By Jeanine Chatman and Carol Barazi

The future of San Leandro Hospital has been in doubt for over two years, but at long last, there is now hope to save the hospital—and to save the lives of untold numbers of its patients. Seeing this hope to fruition must become an urgent priority for all Alameda County policy makers.

In recent weeks, St. Rose Hospital, a well-respected nearby facility, has stepped forward with an offer to assume control of San Leandro Hospital and secure its future. St. Rose has committed to keeping the facility open as a full-service, acute-care hospital, as it has been for generations.

We didn’t always have hope that this facility could be saved. Sutter Health currently runs San Leandro Hospital, and is a chain that has generated controversy around the Bay Area for its cutbacks and closures of services at many of its facilities. It has long tried to close this hospital, claiming losses it is unable to fully prove.

Sutter has been in negotiations with Alameda County Medical Center in an attempt to transfer the hospital to them, convert the facility to a rehabilitation center, and eliminate all inpatient services including the emergency room. In recent months, a “hybrid model” has been proposed which would keep some acute-care services but downgrade much of the facility to rehabilitation, urgent care, and medical offices.

Closing or downgrading the hospital are both unacceptable and unnecessary choices. Closing would be a disaster. Downgrading would be just as bad—it’s the first step to permanent closure. Under either scenario the sickest patients would be forced onto our congested Bay Area highways to seek care elsewhere, in many cases causing critical delays of care. The healthcare safety net is already frayed, can we in good conscience unravel it further?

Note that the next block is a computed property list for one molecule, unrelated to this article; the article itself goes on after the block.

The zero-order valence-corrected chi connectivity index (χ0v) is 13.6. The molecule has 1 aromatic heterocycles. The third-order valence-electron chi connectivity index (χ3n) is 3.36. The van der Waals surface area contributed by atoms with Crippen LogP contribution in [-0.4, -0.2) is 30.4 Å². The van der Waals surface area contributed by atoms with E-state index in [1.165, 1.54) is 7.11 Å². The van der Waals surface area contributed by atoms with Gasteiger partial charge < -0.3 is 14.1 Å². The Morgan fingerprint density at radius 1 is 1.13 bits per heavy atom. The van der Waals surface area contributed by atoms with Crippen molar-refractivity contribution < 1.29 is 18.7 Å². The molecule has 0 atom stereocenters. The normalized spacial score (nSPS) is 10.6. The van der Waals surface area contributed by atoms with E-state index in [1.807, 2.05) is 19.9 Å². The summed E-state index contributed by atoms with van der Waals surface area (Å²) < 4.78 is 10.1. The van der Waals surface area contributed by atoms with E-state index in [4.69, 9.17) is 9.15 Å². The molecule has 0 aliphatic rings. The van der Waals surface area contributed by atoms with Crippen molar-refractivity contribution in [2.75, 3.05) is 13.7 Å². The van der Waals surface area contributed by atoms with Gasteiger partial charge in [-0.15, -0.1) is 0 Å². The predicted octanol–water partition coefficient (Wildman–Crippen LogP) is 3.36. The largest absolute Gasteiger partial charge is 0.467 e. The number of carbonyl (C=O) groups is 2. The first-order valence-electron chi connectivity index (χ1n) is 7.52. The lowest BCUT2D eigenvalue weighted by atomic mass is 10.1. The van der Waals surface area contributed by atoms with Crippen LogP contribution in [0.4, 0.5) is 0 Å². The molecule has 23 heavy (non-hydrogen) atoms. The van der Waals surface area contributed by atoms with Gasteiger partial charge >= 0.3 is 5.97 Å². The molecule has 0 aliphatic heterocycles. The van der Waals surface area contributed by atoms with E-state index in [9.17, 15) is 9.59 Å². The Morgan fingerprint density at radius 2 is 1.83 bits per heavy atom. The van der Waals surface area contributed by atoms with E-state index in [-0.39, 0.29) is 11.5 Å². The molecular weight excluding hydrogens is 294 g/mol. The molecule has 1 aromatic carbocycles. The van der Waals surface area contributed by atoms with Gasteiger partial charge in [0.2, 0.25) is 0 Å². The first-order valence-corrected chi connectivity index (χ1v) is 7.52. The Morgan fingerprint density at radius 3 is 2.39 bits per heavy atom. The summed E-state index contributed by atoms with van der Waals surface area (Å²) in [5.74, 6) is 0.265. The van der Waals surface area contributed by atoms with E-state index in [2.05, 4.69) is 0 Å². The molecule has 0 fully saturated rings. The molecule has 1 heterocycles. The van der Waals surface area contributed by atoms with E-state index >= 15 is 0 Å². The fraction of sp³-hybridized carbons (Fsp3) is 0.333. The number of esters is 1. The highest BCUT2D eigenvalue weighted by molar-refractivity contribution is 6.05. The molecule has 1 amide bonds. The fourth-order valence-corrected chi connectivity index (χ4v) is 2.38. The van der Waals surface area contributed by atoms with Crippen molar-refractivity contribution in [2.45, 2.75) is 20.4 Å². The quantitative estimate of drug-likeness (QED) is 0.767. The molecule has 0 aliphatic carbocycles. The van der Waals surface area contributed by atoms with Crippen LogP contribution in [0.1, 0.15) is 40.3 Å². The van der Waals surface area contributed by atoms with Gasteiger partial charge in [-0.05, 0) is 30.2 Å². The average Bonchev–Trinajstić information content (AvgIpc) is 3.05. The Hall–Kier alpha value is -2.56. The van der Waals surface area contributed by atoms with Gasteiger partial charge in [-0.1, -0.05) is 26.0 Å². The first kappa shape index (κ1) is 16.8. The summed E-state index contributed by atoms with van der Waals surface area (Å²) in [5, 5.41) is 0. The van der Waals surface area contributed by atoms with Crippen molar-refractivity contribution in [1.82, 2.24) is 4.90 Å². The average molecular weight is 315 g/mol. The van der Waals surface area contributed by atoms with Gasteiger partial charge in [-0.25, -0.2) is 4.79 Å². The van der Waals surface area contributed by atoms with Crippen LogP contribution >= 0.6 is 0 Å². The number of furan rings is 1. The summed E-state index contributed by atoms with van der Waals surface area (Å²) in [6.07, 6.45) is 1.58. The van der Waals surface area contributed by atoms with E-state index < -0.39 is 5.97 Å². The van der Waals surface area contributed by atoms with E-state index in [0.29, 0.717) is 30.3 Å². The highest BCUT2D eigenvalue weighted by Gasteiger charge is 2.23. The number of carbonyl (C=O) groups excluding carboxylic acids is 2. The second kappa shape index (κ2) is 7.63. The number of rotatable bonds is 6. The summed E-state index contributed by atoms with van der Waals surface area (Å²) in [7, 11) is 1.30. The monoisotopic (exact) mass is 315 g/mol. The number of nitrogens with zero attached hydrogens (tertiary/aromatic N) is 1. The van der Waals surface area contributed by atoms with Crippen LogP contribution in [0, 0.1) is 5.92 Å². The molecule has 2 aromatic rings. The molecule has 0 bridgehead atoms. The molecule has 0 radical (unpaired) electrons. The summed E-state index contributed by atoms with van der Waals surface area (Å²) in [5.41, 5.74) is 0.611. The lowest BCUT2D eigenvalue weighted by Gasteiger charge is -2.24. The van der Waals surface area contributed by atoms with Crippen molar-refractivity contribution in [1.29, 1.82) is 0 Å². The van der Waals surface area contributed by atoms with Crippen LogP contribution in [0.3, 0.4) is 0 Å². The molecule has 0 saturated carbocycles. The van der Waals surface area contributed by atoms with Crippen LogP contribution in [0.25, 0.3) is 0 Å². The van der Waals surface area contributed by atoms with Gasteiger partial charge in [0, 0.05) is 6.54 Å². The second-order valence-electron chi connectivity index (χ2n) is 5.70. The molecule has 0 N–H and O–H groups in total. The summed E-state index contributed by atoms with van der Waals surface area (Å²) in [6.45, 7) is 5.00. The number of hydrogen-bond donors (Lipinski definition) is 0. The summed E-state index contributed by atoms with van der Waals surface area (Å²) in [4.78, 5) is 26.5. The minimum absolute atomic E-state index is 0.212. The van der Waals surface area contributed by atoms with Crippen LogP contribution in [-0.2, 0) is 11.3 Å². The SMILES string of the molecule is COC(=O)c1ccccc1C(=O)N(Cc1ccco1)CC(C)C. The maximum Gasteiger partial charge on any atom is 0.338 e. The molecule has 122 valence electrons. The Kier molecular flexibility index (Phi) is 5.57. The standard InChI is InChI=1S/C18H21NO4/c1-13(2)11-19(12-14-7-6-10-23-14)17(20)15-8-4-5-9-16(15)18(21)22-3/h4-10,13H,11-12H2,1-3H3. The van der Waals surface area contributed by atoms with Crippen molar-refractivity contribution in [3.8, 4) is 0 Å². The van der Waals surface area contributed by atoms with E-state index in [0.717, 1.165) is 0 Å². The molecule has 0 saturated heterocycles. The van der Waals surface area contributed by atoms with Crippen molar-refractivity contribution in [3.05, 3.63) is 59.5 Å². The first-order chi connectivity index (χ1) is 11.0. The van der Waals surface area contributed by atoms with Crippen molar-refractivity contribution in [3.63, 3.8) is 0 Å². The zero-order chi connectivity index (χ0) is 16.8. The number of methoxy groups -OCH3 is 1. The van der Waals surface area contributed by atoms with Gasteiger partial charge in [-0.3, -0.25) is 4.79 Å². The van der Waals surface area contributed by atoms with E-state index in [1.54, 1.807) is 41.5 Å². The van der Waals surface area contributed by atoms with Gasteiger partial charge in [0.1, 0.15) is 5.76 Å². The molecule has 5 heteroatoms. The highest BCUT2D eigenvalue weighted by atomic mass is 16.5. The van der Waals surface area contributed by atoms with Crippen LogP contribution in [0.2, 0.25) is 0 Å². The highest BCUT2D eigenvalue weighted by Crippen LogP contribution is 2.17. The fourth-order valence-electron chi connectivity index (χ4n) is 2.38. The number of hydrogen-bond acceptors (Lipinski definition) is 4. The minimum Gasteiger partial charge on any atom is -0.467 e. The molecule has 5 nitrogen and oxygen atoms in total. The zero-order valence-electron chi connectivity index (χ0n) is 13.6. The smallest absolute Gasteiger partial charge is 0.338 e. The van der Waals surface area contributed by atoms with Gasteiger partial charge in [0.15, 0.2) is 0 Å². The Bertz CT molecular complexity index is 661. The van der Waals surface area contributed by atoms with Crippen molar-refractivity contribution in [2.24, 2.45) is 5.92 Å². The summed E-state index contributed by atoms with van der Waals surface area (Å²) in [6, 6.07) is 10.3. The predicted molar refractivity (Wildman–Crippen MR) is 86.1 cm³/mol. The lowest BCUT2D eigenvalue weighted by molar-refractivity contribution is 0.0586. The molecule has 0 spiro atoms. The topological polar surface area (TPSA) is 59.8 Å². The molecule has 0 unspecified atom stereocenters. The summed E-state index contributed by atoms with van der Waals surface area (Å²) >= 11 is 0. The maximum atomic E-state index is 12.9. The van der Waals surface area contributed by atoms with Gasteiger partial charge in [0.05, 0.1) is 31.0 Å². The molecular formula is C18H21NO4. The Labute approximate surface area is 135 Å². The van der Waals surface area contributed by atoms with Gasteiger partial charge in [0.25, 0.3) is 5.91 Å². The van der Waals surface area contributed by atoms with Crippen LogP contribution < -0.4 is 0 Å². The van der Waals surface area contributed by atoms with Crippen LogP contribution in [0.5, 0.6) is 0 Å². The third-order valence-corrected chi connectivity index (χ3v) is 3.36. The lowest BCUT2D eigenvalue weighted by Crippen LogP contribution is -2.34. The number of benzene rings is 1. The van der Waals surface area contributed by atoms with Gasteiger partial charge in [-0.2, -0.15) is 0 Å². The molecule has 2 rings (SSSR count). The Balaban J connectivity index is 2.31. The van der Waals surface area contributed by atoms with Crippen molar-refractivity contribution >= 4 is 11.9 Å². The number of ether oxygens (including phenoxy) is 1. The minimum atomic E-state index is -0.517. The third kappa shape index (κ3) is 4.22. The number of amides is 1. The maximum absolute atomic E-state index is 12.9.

Think of the 25,000 patients who rush to the hospital’s emergency department every year. Think of the hundred thousand patients who use the inpatient and outpatient services and have long-established relationships with their care providers. When such relationships are severed, people often forego medical attention, rather than seek out unknown providers.

Shuttering or reducing services at this community-based hospital would exacerbate the medical inequalities that already exist. The patient population of San Leandro Hospital reflects the diversity of the surrounding city which consists of sizeable numbers of African Americans, Latinos, and Asians. We should be increasing medical services rather than diminishing a historic hospital that has well served its citizens.

All of these issues are made even more pressing by the recent 9.0 magnitude earthquake in Japan. A major earthquake is predicted in the East Bay and we need to be as best prepared as possible. Essential healthcare services need to be located where the major populations reside, not concentrated in a few primarily affluent areas, hoping that our emergency providers can reach them in the event of a major disaster. That is just bad public policy.

The citizens of the greater San Leandro community have turned out in large numbers at every opportunity to protest plans by Sutter to close the facility. The city recently elected a new mayor who has pledged to keep the facility open.

The policymakers of Alameda County must now pick up the mantel and follow their constituents lead: to maintain a full-service acute care hospital in San Leandro and accept the offer by St. Rose Hospital to make that so.

Jeanine Chatman and Carol Barazi are registered nurses employed at San Leandro Hospital.